Solutions to pressing environmental problems require understanding connections between human and natural systems. Analysis of these systems requires a model that can deal with complexity, is able to exploit data from multiple sources, and is honest about the uncertainty from multiple sources. Synthesis of results from multiple studies is often required. Bayesian hierarchical models provide a powerful approach to analysis of socio-environmental problems.
Past participants of this short course have worked on research questions including the use of network analyses to understand measurement uncertainly in the context of extreme weather events, the study of governance effectiveness and fisheries biomass, the effect of changing climate on population dynamics of polar bears, and the relationship between advocacy group compositions and estuarine quality.
The National Socio-Environmental Synthesis Center (SESYNC) will host a nine-day short course May 29 - June 8, 2018 covering basic principles of using Bayesian models to gain insight from data. The goals of the course are to:
- Provide a principles-based understanding of Bayesian methods needed to train students, evaluate papers and proposals, and solve research problems.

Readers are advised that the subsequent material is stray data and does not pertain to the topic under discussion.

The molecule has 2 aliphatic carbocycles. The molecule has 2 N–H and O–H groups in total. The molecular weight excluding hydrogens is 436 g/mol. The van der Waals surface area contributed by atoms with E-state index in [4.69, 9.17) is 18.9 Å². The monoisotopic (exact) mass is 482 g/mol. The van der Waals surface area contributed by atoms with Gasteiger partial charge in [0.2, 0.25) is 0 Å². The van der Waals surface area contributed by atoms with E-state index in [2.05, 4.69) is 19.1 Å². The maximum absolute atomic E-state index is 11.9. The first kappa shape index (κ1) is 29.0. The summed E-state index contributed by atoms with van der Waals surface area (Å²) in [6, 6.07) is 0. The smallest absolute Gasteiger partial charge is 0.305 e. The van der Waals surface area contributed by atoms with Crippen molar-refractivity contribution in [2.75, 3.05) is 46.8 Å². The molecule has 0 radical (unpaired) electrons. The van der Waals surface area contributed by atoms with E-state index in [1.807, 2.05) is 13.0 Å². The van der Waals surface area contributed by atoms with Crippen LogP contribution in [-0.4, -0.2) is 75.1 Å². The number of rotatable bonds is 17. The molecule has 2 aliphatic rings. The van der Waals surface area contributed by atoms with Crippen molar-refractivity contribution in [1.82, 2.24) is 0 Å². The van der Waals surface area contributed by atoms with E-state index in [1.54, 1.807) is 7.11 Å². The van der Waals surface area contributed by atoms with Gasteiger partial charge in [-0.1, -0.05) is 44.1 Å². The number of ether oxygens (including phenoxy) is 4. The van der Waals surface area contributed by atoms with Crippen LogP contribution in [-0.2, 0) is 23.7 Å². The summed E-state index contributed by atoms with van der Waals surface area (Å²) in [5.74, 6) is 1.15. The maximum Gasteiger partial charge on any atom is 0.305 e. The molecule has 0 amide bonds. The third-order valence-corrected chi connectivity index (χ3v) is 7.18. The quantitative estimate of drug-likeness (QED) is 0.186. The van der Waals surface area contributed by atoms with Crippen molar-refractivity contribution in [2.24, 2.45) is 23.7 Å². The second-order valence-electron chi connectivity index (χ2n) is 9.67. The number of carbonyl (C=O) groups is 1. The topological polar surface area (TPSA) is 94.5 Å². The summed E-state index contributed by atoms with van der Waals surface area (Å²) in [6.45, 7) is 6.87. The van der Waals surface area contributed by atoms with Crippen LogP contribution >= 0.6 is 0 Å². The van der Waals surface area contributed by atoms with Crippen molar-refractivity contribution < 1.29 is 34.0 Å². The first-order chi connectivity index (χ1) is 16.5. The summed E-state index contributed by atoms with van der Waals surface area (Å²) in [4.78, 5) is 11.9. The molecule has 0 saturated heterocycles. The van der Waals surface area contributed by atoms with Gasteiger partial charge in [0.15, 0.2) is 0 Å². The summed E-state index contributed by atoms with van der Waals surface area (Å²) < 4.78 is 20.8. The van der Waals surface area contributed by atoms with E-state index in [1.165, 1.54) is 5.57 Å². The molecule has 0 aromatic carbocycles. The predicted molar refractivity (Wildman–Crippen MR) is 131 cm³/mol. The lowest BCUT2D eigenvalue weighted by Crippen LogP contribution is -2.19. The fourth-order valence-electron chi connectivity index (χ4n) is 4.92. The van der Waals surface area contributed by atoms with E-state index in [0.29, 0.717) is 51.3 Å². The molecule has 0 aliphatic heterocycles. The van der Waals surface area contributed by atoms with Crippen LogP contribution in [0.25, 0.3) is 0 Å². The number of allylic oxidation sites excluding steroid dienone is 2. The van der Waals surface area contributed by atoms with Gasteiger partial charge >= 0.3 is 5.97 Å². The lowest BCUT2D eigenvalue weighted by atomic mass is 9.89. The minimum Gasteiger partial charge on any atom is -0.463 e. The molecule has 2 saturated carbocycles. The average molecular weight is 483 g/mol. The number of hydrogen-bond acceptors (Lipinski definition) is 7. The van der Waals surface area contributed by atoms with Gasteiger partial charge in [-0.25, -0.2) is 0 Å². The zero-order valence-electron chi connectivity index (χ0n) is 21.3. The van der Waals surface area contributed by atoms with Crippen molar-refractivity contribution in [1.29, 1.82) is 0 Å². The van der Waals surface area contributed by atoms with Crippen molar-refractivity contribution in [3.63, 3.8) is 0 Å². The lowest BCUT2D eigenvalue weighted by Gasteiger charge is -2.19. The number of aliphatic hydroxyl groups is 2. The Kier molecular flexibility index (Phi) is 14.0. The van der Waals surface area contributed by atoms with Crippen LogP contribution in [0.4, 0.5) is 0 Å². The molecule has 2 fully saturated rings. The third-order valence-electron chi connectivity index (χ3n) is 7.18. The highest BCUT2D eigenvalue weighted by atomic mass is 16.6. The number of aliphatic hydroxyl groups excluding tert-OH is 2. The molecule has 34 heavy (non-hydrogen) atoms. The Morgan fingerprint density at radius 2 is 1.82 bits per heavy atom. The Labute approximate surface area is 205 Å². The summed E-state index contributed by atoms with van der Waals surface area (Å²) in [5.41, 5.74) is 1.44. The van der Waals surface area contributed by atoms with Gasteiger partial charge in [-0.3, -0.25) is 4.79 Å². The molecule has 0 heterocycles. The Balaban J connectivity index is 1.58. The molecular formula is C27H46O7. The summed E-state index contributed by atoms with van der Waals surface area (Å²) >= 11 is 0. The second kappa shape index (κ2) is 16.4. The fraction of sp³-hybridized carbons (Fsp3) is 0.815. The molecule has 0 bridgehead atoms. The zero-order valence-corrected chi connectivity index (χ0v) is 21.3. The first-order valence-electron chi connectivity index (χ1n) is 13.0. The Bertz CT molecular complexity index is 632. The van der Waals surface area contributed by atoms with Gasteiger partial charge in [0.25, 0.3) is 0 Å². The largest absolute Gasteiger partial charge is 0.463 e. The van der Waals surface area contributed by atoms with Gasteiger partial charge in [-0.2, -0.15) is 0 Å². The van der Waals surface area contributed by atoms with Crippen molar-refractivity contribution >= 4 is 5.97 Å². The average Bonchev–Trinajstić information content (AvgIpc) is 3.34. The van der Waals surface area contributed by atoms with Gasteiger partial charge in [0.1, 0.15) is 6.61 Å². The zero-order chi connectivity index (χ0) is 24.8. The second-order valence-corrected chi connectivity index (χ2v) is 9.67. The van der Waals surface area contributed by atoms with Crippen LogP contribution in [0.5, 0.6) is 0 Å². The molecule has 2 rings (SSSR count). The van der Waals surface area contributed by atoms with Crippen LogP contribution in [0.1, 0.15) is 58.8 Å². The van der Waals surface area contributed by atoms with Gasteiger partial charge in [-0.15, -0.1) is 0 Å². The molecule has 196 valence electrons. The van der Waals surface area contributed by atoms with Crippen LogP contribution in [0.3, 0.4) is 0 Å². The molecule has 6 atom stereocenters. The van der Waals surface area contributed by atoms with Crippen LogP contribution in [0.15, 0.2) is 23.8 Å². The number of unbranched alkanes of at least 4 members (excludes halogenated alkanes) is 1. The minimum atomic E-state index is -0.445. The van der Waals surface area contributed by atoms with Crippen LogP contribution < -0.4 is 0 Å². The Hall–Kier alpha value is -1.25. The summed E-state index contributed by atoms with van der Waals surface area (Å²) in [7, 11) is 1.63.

- Communicate the statistical concepts and vocabulary needed to foster collaboration between ecologists, social scientists, and statisticians.
- Provide the conceptual foundations and quantitative confidence needed for self-teaching modern analytic. methods.
Short Course Details:
- The course is aimed at postdoc, researcher, and faculty participants. Grad students may also be considered.
- There is no fee to attend, but participants are responsible for most of their own travel and accommodations.
- Applications are due no later than March 15, 2018, at 5 p.m. Eastern Time (ET).
- Selected participants will be notified by March 31, 2018.
- Visit sesync.us/bayes2018 for more information and to apply.